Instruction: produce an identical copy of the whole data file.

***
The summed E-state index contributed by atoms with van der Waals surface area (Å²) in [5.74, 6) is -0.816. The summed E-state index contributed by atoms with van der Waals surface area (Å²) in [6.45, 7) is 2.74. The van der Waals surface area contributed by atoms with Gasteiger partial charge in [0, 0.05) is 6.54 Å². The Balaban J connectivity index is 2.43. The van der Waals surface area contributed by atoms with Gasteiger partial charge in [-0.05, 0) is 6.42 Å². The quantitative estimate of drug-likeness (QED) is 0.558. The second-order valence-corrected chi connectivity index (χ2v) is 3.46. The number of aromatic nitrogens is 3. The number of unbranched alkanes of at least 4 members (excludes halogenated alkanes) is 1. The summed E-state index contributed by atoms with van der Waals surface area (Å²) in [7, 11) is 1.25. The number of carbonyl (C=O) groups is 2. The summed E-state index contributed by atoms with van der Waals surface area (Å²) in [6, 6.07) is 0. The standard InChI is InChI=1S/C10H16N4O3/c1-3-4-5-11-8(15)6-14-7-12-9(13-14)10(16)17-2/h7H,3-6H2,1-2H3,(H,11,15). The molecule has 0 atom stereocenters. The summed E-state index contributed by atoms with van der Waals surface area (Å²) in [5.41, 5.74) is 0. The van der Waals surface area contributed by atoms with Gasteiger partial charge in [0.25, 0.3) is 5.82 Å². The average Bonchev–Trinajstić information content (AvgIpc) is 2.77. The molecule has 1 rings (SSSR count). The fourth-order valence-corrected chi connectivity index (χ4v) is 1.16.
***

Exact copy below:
The summed E-state index contributed by atoms with van der Waals surface area (Å²) in [5.74, 6) is -0.816. The summed E-state index contributed by atoms with van der Waals surface area (Å²) in [6.45, 7) is 2.74. The van der Waals surface area contributed by atoms with Gasteiger partial charge in [0, 0.05) is 6.54 Å². The Balaban J connectivity index is 2.43. The van der Waals surface area contributed by atoms with Gasteiger partial charge in [-0.05, 0) is 6.42 Å². The quantitative estimate of drug-likeness (QED) is 0.558. The second-order valence-corrected chi connectivity index (χ2v) is 3.46. The number of aromatic nitrogens is 3. The number of unbranched alkanes of at least 4 members (excludes halogenated alkanes) is 1. The summed E-state index contributed by atoms with van der Waals surface area (Å²) in [7, 11) is 1.25. The number of carbonyl (C=O) groups is 2. The summed E-state index contributed by atoms with van der Waals surface area (Å²) in [6, 6.07) is 0. The standard InChI is InChI=1S/C10H16N4O3/c1-3-4-5-11-8(15)6-14-7-12-9(13-14)10(16)17-2/h7H,3-6H2,1-2H3,(H,11,15). The molecule has 0 atom stereocenters. The summed E-state index contributed by atoms with van der Waals surface area (Å²) in [5.41, 5.74) is 0. The van der Waals surface area contributed by atoms with Gasteiger partial charge in [0.25, 0.3) is 5.82 Å². The average Bonchev–Trinajstić information content (AvgIpc) is 2.77. The molecule has 1 rings (SSSR count). The fourth-order valence-corrected chi connectivity index (χ4v) is 1.16.